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and curricula. There appears to be widespread consensus among educators that time limitations are an enormous barrier to bridging research and practice. Teachers' days are so tightly scheduled that they barely have adequate time to think about their lessons for the next day. Many have too little time to reflect on their own practice and to engage in reflective dialogue with their colleagues. Fewer still have the additional time and motivation to investigate relevant research. If that is to change, time outside the classroom needs to be scheduled into a teachers' work week and work year. For teachers to change their practice, they need professional development opportunities that are in-depth and sustained. In the words of one workshop participant, a one-shot workshop simplifies complex ideas until they become ''meaningless mantras sold as snake oil." Many of the learning opportunities provided for teachers and other professionals violate the principles for optimizing learning. Teachers need opportunities to be involved in sustained learning, through teaching that models the methods that they are being urged to adopt. Again, time must be scheduled for teachers to engage in ongoing opportunities to learn. And arrangements with those who provide professional development opportunities must incorporate ongoing opportunities for contact between those who teach the professional development courses and their teacher-participants. The communities that interact with teachers on a regular basis, including parents and administrators, must be persuaded of the value of change. When educational practices change, parents who had a very different type of education—particularly if that education was successful—will be skeptical. When parents are dissatisfied, they take their complaints to administrators. For the teacher to have the freedom to use research-based ideas in classrooms, those ideas need to be effectively and persuasively communicated to parents and administrators. Changing teaching practices will require an alignment with assessment practices. Both parents and administrators tend to judge the value of new initiatives in terms of student achievement as measured by test scores. For parents and administrators to support research-based curricula, success in producing measurable achievement must be demonstrated. Responses From The Policy Community Those from the policy community who participated in the conference and workshop were a diverse group from the national, state, and school district levels of government. The ideas of this group were as diverse as their affiliations. If there was a common theme in this group at all, it was
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that a report like How People Learn will not have an impact on education policy unless its messages are communicated effectively for this audience. They made varied suggestions for next steps. For research to be useful in policy arenas, it must emphasize the link between research findings and policies that address the practical issues of education. Policy makers are concerned with the skills and competencies required for young people to succeed in (school or work) and to be active participants in their communities. Linking research findings to such goals will enhance their value to policy makers. The more closely research findings focus on the needs of the various communities served by the education system, the more useful those finding will be to the legislative process. Presentations of education research must emphasize the scientific basis of the findings. Deep skepticism is expressed by elected officials that there is much that is solid in the field of education research; many consider the field "soft" or "fluffy." The difference in levels of funding between the National Institutes of Health and the Office of Educational Research and Improvement reflects a judgment by policy makers regarding the scientific basis of the work these agencies undertake. If policy makers can be persuaded of the scientific basis of education research, the gap between spending on health research and on education research might be narrowed. It would be useful to policy makers to highlight examples of education success stories that use research-based innovations. Policy makers want to do the right thing for the education system, but they are uncertain as to what that right thing might be. Examples of successes that are research based and focused on student achievement are very valuable and influential in policy arenas. Agreement between researchers and the education community on the needed changes must come first. The messages of the report are primarily directed to the community of educators and teacher trainers. If these communities can agree among themselves and with education researchers on the changes that need to take place, then these agreements can be reflected in public policy. If such agreement is achieved, the high rate of teacher turnover expected in the years ahead will provide an opportunity for major change to be channeled through newly trained teachers. The public must be educated and engaged. For the findings from How People Learn to have an impact on education policy, the public needs to understand the significance of the findings, what they mean in the context of their own experiences and for their children, and how schools and school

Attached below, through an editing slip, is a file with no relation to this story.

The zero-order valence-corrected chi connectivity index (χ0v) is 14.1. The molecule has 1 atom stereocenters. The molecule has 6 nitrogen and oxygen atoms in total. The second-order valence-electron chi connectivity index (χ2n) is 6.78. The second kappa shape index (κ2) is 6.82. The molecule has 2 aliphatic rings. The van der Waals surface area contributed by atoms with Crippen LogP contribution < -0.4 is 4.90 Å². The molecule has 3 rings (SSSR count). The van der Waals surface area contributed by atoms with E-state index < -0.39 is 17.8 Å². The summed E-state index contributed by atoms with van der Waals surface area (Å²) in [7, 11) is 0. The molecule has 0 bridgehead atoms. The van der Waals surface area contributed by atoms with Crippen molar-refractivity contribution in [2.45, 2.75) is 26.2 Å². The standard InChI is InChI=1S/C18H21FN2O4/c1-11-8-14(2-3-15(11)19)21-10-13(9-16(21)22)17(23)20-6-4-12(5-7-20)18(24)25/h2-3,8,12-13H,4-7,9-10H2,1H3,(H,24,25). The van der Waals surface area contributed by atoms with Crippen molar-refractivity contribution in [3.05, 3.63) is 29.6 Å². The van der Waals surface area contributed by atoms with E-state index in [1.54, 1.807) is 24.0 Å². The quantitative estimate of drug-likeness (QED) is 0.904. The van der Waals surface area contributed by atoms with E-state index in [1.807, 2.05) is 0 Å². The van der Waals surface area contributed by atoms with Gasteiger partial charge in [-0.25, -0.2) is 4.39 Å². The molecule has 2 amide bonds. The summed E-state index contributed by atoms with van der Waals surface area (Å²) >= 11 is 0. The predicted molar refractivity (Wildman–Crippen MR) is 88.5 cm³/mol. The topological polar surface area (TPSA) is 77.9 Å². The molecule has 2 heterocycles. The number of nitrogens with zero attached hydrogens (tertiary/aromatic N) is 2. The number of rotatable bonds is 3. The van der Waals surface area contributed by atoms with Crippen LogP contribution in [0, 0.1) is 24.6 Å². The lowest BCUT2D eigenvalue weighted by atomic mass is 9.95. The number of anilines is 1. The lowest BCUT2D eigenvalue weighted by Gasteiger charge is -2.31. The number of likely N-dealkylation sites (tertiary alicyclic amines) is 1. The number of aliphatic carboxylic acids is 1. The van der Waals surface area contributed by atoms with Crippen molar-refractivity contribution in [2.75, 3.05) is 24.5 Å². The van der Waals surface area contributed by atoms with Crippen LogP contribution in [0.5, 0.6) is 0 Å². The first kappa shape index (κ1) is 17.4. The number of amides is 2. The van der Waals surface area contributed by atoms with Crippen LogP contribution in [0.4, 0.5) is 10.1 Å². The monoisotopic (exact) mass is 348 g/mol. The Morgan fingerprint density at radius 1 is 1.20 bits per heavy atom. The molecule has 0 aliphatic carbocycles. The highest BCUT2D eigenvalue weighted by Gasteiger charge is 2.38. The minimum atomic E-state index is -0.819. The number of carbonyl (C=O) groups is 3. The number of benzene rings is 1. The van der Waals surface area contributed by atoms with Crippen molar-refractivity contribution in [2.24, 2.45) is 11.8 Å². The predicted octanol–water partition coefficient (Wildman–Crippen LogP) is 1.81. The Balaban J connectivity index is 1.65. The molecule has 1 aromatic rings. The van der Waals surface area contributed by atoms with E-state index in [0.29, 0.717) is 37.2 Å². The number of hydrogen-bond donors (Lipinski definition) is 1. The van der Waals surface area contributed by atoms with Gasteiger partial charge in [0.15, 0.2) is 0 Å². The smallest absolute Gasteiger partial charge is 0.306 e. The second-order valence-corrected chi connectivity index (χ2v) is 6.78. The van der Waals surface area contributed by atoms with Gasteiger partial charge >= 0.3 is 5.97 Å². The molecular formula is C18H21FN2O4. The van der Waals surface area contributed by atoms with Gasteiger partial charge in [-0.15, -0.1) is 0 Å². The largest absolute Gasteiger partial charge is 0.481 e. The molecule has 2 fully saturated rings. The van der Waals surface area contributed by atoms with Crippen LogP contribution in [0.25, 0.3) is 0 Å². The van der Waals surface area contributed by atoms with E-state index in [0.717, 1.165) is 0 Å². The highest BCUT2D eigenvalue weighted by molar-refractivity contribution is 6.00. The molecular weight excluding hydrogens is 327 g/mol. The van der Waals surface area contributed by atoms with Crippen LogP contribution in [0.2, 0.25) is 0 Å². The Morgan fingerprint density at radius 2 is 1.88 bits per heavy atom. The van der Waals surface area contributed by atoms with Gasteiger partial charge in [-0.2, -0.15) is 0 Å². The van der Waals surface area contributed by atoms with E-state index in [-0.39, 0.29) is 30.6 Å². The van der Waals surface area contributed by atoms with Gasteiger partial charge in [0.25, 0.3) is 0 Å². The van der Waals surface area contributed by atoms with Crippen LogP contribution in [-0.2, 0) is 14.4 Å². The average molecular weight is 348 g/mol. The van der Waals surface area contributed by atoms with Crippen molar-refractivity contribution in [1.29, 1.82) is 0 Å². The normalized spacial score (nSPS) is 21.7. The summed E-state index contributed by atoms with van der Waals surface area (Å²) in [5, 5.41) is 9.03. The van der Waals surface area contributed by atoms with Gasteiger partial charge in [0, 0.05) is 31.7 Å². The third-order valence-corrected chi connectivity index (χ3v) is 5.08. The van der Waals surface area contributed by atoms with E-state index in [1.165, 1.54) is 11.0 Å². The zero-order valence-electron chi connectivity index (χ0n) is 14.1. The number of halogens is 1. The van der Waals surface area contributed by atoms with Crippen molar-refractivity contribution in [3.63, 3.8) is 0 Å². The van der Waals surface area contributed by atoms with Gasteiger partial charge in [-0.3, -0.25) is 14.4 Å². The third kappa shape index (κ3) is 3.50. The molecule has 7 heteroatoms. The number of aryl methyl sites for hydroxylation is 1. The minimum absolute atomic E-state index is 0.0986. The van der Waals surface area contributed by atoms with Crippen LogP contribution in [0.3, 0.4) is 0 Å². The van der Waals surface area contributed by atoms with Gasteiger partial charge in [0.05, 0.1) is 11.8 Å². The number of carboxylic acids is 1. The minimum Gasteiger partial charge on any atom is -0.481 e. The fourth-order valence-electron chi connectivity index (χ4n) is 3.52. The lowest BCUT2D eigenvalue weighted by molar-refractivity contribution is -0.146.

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systems can realistically respond to the findings. If the public understands these issues, then they can influence their elected officials to think accordingly. Researchers must communicate with policy makers more effectively. To be useful to policy makers, research findings should be presented in a form that is brief, to the point, and jargon free. It must be targeted to specific policy audiences. School superintendents, state legislators, governors, and federal policy makers each have separate policy responsibilities. Each needs to have a brief description of key research findings as they relate to their area of concern. And since policy making tends to be reactive, learning opportunities need to be provided at opportune moments. They should not be limited to written materials, with which policy makers are inundated, but should include direct engagement in dialogue.